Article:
79 U.S. 358
20 L.Ed. 430
12 Wall. 358
December Term, 1870
ERROR to the Circuit Court for the District of Nebraska; the case being thus:
In February, 1857, Mitchell being an occupant of part of a lot in the now city of Omaha—a site which at that time was still part of the public lands—gave to Redick a power of attorney to 'sell and convey' it. The instrument, after this grant of power, went on:
'And the said Redick is hereby authorized and empowered to sell and convey such interest as I have in the said lots of land, and such title as I may have to the same, and no other or better title. And it is hereby understood, and these presents are upon this express consideration, that I shall not hold myself personally liable or responsible for the acts of my said attorney in conveying any of the aforesaid lots beyond quit-claiming whatever titles I have in said premises, without recourse on me, and to that extent and that only.'
In the following March the mayor of Omaha, being empowered by the Territorial legislature of the Territory, and availing himself of the powers given to him under what is known as the Town Site Act of Congress, of May 23d, 1844, 'for the relief of the citizens of towns upon lands of the United States,' paid a certain sum into the Treasury of the United States and got a grant by patent of 138 acres of the public land, where the town of Omaha now stands, 'in trust for the several use and benefit of the occupants of land it the city of Omaha, according to their respective interests.' The lot which Mitchell had authorized Redick to convey was embraced in this grant; and in April, 1857, the mayor, reciting the patent to him in trust, as already stated, for the occupants of lands in Omaha, conveyed the lot to Mitchell.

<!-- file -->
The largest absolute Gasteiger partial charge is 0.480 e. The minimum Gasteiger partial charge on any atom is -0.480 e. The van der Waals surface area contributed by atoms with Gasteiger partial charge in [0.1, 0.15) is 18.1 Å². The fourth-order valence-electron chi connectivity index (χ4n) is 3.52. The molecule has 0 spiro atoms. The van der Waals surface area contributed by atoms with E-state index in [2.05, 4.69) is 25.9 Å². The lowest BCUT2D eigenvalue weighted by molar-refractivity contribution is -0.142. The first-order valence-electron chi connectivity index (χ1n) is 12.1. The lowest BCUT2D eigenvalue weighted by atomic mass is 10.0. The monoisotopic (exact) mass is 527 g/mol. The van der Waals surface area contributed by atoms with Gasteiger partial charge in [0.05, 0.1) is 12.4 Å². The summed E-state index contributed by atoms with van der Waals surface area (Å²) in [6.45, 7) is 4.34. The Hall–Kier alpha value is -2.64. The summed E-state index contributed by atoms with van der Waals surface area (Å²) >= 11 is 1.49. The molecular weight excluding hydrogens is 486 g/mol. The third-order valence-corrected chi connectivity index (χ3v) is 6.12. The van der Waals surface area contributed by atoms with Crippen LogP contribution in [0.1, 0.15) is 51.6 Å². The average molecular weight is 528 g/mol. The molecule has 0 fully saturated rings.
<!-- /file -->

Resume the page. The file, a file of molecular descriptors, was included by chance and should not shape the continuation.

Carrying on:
Redick, now, May, 1857, under his old power of attorney, made before the issue of the patent to the mayor, or the deed of the mayor to Mitchell, made a deed of 'quit-claim' of the lot in consideration of $1175, which he received, to the 'Nehama Valley Bank.' This 'bank' was one which the Territorial legislature of Nebraska, in February, 1857, had passed an act to incorporate. The terms of the charter gave it 'power to issue bills, deal in exchange, and to buy and possess property of every kind.' Congress, however, as long ago as 1836, had passed an act* providing——
'That no act of the Territorial legislature of any of the Territories of the United States, incorporating any bank or any institution with banking powers or privileges, hereafter to be passed, shall have any force or effect whatever, until approved and confirmed by Congress.'
The act of the Nebraska legislature never was approved or confirmed by Congress.
In this condition of things Mitchell, in May, 1863, in consideration of $1, as appeared by the instrument, made a deed of quit-claim of the same lot to one Smith, the lot being then worth $2000, and under that title Smith brought ejectment in the court below. Judgment being given against him, he brought the ease here on error.
Mr. J. M. Woolworth, for the plaintiff in error:
1. The authority to Redick limited, in express terms, his power to convey such title as Mitchell at the time of making the power had. Mitchell at that time had no title to the lot. He occupied it only. This uncertain and shadowy right he authorized Redick to convey, and no other.